Interviewing for a job is tough, whether you’re actively or passively seeking. If it were so easy, people like me wouldn’t have to provide advice on how to interview. One of the challenges of the interview process is knowing yourself, really knowing yourself.
Before you even start the interview process, I’d like you to do a very simple exercise. Take it seriously, as it will give you a better sense of yourself and how you need to approach the interview process.
Some of you have done SWOT analysis at work, so you’re familiar with the concept. The acronym stands for strengths, weaknesses, opportunities, and threats. Below is a brief explanation of how a SWOT analysis is used in the work setting.
“SWOT analyses can serve as a precursor to any sort of company action, such as exploring new initiatives, making decisions about new policies, identifying possible areas for change, or refining and redirecting efforts midplan.” BusinessNewsDaily.com
From the diagram above, you can see how to handle the four components of a SWOT analysis. Let’s go through all four components.
When you analyze your strengths, think about the those that will help you for the position for which you’re applying. Try to address as many of them in the job posting you can. Further, think about how you can achieve at each one.
Here is a list of skills for a specific marketing specialist position:
1. Innovation. You have demonstrated innovative approaches to create marketing campaigns. You introduced one company for which you worked to paperless marketing, social media to another, and virtual tradeshows to your previous company.
2. Business to business marketing. You’ve done this successfully for many years. Included among many of your business partner are seven blue-chip companies.
3. Strategic Thinking. You’ve demonstrated the “ability to think strategically and analytically to ensure successful marketing campaign execution” and can come up with numerous times you’ve done this.
4. Cross-Functional Work. You’ve worked across multiple organizations, including engineering, sales, fiance, webdesign. You’ve demonstrated excellent interpersonal skills.
5. Understanding Customer Behavior. At your previous position, this was a large part of what you did. You worked with business development to determine the best way to target marketing efforts.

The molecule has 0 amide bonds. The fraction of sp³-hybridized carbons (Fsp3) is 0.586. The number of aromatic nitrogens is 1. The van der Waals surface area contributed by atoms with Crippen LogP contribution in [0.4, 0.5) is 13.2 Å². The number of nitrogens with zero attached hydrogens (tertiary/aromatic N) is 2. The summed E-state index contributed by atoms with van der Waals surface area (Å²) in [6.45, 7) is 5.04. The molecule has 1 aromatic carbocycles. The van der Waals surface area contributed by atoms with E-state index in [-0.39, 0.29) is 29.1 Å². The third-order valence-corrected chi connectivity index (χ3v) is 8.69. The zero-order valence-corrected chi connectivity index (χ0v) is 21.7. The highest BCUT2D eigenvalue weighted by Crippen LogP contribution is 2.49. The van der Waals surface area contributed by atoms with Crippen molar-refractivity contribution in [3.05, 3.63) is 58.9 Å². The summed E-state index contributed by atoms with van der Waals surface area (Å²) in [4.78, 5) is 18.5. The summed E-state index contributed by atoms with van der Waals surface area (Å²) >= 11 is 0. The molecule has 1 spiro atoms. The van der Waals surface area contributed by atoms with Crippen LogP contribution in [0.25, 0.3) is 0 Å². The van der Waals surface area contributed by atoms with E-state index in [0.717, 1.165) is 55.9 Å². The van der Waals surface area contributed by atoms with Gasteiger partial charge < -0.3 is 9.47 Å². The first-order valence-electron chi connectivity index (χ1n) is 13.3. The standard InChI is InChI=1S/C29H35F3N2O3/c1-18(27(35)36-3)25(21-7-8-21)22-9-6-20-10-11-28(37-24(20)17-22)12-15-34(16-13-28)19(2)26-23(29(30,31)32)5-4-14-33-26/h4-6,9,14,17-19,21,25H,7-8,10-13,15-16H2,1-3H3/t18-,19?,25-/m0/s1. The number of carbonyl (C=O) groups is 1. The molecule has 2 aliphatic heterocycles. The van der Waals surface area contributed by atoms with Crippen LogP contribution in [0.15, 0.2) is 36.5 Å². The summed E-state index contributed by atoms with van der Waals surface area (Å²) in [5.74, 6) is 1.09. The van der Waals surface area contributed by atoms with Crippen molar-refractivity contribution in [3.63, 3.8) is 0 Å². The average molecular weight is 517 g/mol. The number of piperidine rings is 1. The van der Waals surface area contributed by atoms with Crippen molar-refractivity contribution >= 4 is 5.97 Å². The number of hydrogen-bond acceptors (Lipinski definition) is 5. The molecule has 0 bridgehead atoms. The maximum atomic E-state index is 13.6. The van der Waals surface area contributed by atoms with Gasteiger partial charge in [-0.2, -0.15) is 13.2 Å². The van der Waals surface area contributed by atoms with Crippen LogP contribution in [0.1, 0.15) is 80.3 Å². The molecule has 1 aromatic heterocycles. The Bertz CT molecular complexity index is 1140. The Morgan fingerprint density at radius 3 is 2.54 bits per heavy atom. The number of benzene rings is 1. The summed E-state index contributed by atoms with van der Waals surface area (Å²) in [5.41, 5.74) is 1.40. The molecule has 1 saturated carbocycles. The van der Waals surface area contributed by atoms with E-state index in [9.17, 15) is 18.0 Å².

6. Strong written and verbal communication skills. You can prove this with the experience you’ve had communicating through written and verbal communications with the press, trade magazines, partners, and customers.
7. The Required Soft Skills. “Solid organizational and project management skills” and “attention to detail and demonstrated ability to multi-task.”
Try to think of at least 10 strengths that you can apply to this position and others.
Be honest about listing your weaknesses. Determine how you can overcome these weaknesses, as it is important to demonstrate in an interview not only that you have weaknesses but also how you can overcome them.
1. Business to Customer. You have limited experience to this type of marketing, but you’ve shown the ability to interact well with consumers as a retail associate and, therefore understand their needs.
2. Working with Certain Departments. You have limited experience working closely with internal marketing analytics teams to define requirements for product test plans and campaign analysis.
Be honest with yourself and try to think of three or more weaknesses.
Opportunities can be anything that makes a job appealing, such as work-life balance, commute, increased income, opportunity for advancement, landing a job quickly.
Great Working Environment. From talking with people you know at the company, you know the company offers team unity, opportunity for advancement.
Work with Previous Colleague. Your previous boss and you got on very well when you were at Company X. You look forward to working with her again.
Your network is strong. This will provide you with many opportunities for a position like this one. You know people in management, as well as others who work there. Companies prefer to hire those they known, e.g., referrals.
The more examples of opportunities you can think of, the more positive you’ll feel about any jobs for which you apply.
Threats are factors that are difficult, if not possible, to overcome. These can be sticking points during an interview.
Education Requirement. You lack a Bachelor’s degree in what the company desires (Business, Economics, Marketing, Mathematics) and have no resources to acquire one. There is a loophole that says “or a related one.” Your degree in English has served you well in the past.
Experience. “Previous marketing internship experience” is a red flag. It appears that the company is looking for younger, less expensive candidates. Perhaps the company will consider a more experienced employee for the position, or they might develop a position more senior for you.
Some threats can be overcome with a little imagination.
In the next post we look at the importance of research, research, research before the interview.
This post originally appeared in Recruiter.com.
Photo: Flickr, Torkel Pettersson